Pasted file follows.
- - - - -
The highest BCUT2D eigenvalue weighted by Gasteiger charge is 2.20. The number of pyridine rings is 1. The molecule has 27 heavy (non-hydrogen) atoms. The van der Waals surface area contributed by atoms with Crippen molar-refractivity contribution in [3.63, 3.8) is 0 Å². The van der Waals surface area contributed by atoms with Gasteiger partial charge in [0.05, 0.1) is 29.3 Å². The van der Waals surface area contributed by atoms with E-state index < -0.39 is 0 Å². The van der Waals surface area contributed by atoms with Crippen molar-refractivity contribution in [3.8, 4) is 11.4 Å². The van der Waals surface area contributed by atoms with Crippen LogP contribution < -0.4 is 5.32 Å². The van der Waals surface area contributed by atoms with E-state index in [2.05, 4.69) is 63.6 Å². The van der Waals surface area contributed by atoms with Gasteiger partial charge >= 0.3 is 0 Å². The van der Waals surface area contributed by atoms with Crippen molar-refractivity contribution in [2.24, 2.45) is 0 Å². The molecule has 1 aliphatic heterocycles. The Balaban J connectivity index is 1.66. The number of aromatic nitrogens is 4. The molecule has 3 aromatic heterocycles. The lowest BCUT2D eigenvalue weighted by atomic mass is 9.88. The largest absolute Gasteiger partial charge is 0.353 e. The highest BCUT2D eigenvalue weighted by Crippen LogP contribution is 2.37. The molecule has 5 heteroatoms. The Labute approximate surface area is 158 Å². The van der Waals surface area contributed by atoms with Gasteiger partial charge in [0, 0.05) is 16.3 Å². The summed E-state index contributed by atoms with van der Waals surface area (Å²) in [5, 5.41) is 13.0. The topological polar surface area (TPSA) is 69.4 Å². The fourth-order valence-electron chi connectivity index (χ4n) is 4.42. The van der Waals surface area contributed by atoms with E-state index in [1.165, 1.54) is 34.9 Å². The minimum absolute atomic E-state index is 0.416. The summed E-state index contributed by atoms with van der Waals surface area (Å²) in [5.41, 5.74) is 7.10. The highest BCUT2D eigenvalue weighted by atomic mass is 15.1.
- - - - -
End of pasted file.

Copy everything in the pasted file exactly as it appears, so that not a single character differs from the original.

The highest BCUT2D eigenvalue weighted by Gasteiger charge is 2.20. The number of pyridine rings is 1. The molecule has 27 heavy (non-hydrogen) atoms. The van der Waals surface area contributed by atoms with Crippen molar-refractivity contribution in [3.63, 3.8) is 0 Å². The van der Waals surface area contributed by atoms with Gasteiger partial charge in [0.05, 0.1) is 29.3 Å². The van der Waals surface area contributed by atoms with E-state index < -0.39 is 0 Å². The van der Waals surface area contributed by atoms with Crippen molar-refractivity contribution in [3.8, 4) is 11.4 Å². The van der Waals surface area contributed by atoms with Crippen LogP contribution < -0.4 is 5.32 Å². The van der Waals surface area contributed by atoms with E-state index in [2.05, 4.69) is 63.6 Å². The van der Waals surface area contributed by atoms with Gasteiger partial charge >= 0.3 is 0 Å². The van der Waals surface area contributed by atoms with Crippen molar-refractivity contribution in [2.24, 2.45) is 0 Å². The molecule has 1 aliphatic heterocycles. The Balaban J connectivity index is 1.66. The number of aromatic nitrogens is 4. The molecule has 3 aromatic heterocycles. The lowest BCUT2D eigenvalue weighted by atomic mass is 9.88. The largest absolute Gasteiger partial charge is 0.353 e. The highest BCUT2D eigenvalue weighted by Crippen LogP contribution is 2.37. The molecule has 5 heteroatoms. The Labute approximate surface area is 158 Å². The van der Waals surface area contributed by atoms with Gasteiger partial charge in [0, 0.05) is 16.3 Å². The summed E-state index contributed by atoms with van der Waals surface area (Å²) in [5, 5.41) is 13.0. The topological polar surface area (TPSA) is 69.4 Å². The fourth-order valence-electron chi connectivity index (χ4n) is 4.42. The van der Waals surface area contributed by atoms with E-state index in [1.165, 1.54) is 34.9 Å². The minimum absolute atomic E-state index is 0.416. The summed E-state index contributed by atoms with van der Waals surface area (Å²) in [5.41, 5.74) is 7.10. The highest BCUT2D eigenvalue weighted by atomic mass is 15.1.